• Pro Comp: Gerald McCoy
  • My Rank: 1st

Nick Bosa, EDGE, Ohio State

  • In almost any other draft class Nick Bosa would be the top defensive prospect, but Quinnen Williams is rare. Bosa is closer to 1B than the second overall prospect and there’s no chance he falls out of the top three. What keeps him from being a unicorn? He’s not an elite athlete, although he doesn’t have any athletic questions. So what makes him a top prospect? Bosa has some of the best hand use of any edge prospect from this century. He’s a pass rush artist with an entire arsenal of moves and counter moves. This is something that will instantly translate to the NFL for him, like it did for his brother. On top of that Bosa is a leverage monster who dominates the run game with power and an understanding of how to set the edge. He’ll be a playmaker from day one.
  • Pro Comp: Joey Bosa
  • My Rank: 2nd

Garrett Bradbury, C, NC State

  • It’s tough for a center to ever be classified as a unicorn, but Bradbury does possess rare athleticism for the position. There are few players as equipped to plug-and-play in this draft class as Bradbury. He has the ability to upgrade an entire offensive line from day one thanks to his high-end play and elite football IQ. With his short area quickness and ability to work to the second level of a defense, he’s a dominant run blocker despite not being the most powerful player. His athleticism also translates to the passing game with quick footwork and great bend/balance. What you get with Bradbury is a leader up front who has no holes to his game. Due to position value Bradbury could slip to the mid to late-first-round, but he’s one of the safest picks in the entire draft.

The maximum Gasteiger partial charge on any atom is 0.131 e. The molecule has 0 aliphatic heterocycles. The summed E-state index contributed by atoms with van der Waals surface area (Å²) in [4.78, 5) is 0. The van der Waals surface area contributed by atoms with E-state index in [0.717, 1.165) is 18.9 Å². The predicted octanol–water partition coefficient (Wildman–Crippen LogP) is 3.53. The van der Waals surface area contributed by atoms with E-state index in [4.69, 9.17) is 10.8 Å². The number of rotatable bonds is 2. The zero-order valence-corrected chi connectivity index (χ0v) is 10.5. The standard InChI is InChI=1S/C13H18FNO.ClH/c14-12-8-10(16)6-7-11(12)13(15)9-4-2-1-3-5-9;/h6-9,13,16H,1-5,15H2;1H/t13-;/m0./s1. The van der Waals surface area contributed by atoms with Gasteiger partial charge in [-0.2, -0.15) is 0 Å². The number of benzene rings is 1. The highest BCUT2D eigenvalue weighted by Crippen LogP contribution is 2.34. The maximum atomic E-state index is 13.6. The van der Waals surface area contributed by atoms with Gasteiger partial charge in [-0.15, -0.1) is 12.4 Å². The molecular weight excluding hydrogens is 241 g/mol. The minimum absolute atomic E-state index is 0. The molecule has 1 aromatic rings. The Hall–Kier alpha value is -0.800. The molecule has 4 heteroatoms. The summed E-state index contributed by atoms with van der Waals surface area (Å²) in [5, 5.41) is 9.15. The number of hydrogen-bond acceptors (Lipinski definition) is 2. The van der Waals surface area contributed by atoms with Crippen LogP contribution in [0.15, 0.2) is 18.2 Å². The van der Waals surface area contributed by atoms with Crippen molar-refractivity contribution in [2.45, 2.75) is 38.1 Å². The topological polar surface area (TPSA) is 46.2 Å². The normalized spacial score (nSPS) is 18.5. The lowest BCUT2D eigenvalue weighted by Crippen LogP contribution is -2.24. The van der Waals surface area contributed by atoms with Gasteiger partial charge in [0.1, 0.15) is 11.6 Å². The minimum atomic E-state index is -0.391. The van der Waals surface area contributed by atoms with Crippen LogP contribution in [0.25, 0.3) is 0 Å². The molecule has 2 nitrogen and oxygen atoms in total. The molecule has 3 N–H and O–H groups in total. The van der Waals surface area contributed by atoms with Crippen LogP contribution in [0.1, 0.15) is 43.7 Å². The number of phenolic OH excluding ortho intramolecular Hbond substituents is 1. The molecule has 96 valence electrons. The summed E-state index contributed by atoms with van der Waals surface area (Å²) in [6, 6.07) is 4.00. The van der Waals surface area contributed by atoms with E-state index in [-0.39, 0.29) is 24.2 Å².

• Pro Comp: Ryan Kalil
  • My Rank: 7th

TJ Hockenson, TE, Iowa

  • Like every other prospect on this final list, TJ Hockenson is a top 10 player, but doesn’t fit the unicorn narrative. Even though he’s not a unicorn Hock is an impressive athlete and one of the best tight end prospects of the century. He will come in and instantly be a factor with his dominance as a run blocker and his on-field attitude. What you get from him in the passing game is a mismatch nightmare. Hock has the athleticism to make plays down the seam, the YAC ability to turn short passes into big gains, and the 50/50 ball talent to make circus catches. He has the tools to be one of the most complete tight ends in the NFL early in his career. Tight ends don’t often go top 10, but Hockenson can be the type that justifies the early pick.
  • Pro Comp: George Kittle
  • My Rank: 8th

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Author Details
Vice President of Media | The Armchair All-Americans, LLC
I’m Canadian as can be, other than the fact that I don’t care about hockey. I love football. The NFL is my life. I consider myself a football guy and I’d rather watch tape than anything else. I’m the Armchair NFL Draft analyst here. You can read my Armchair Scout columns and call me out for my draft misses. I’m also part of two podcasts at Armchair. Our NFL Draft podcast, 7 Rounds in Heaven, and the main NFL pod, Resting the Starters. I cheer for the Steelers, Raptors, Blue Jays, Oregon, and I guess the Leafs.
Vice President of Media | The Armchair All-Americans, LLC
I’m Canadian as can be, other than the fact that I don’t care about hockey. I love football. The NFL is my life. I consider myself a football guy and I’d rather watch tape than anything else. I’m the Armchair NFL Draft analyst here. You can read my Armchair Scout columns and call me out for my draft misses. I’m also part of two podcasts at Armchair. Our NFL Draft podcast, 7 Rounds in Heaven, and the main NFL pod, Resting the Starters. I cheer for the Steelers, Raptors, Blue Jays, Oregon, and I guess the Leafs.